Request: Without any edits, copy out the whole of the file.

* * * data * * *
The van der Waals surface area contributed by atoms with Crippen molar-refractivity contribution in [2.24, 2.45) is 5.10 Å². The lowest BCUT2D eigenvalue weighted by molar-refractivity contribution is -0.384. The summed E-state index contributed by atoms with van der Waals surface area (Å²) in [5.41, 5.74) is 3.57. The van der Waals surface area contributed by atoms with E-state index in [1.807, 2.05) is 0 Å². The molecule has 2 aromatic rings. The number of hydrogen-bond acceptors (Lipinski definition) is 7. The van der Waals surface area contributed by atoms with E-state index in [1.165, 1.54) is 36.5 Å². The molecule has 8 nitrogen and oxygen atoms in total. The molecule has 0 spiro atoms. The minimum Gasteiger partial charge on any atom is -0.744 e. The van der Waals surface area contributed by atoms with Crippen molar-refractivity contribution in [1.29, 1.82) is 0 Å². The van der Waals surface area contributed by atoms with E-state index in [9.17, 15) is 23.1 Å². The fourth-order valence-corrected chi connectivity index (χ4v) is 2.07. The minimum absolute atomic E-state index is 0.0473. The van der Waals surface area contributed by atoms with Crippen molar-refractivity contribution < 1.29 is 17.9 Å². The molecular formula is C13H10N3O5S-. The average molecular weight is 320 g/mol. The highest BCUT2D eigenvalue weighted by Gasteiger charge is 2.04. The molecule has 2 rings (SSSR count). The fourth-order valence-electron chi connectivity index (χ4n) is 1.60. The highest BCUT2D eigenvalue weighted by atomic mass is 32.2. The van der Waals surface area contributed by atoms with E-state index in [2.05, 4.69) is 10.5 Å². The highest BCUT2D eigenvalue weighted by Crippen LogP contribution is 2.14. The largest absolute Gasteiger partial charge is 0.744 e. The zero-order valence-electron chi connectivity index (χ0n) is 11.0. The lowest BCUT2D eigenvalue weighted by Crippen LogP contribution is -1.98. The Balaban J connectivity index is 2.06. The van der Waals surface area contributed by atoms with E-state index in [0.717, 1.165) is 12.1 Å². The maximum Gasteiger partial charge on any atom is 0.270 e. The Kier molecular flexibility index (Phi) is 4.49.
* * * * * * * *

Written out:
The van der Waals surface area contributed by atoms with Crippen molar-refractivity contribution in [2.24, 2.45) is 5.10 Å². The lowest BCUT2D eigenvalue weighted by molar-refractivity contribution is -0.384. The summed E-state index contributed by atoms with van der Waals surface area (Å²) in [5.41, 5.74) is 3.57. The van der Waals surface area contributed by atoms with E-state index in [1.807, 2.05) is 0 Å². The molecule has 2 aromatic rings. The number of hydrogen-bond acceptors (Lipinski definition) is 7. The van der Waals surface area contributed by atoms with E-state index in [1.165, 1.54) is 36.5 Å². The molecule has 8 nitrogen and oxygen atoms in total. The molecule has 0 spiro atoms. The minimum Gasteiger partial charge on any atom is -0.744 e. The van der Waals surface area contributed by atoms with Crippen molar-refractivity contribution in [1.29, 1.82) is 0 Å². The van der Waals surface area contributed by atoms with E-state index in [9.17, 15) is 23.1 Å². The fourth-order valence-corrected chi connectivity index (χ4v) is 2.07. The minimum absolute atomic E-state index is 0.0473. The van der Waals surface area contributed by atoms with Crippen molar-refractivity contribution < 1.29 is 17.9 Å². The molecular formula is C13H10N3O5S-. The average molecular weight is 320 g/mol. The highest BCUT2D eigenvalue weighted by Gasteiger charge is 2.04. The molecule has 2 rings (SSSR count). The fourth-order valence-electron chi connectivity index (χ4n) is 1.60. The highest BCUT2D eigenvalue weighted by atomic mass is 32.2. The van der Waals surface area contributed by atoms with E-state index in [2.05, 4.69) is 10.5 Å². The highest BCUT2D eigenvalue weighted by Crippen LogP contribution is 2.14. The largest absolute Gasteiger partial charge is 0.744 e. The zero-order valence-electron chi connectivity index (χ0n) is 11.0. The lowest BCUT2D eigenvalue weighted by Crippen LogP contribution is -1.98. The Balaban J connectivity index is 2.06. The van der Waals surface area contributed by atoms with E-state index in [0.717, 1.165) is 12.1 Å². The maximum Gasteiger partial charge on any atom is 0.270 e. The Kier molecular flexibility index (Phi) is 4.49.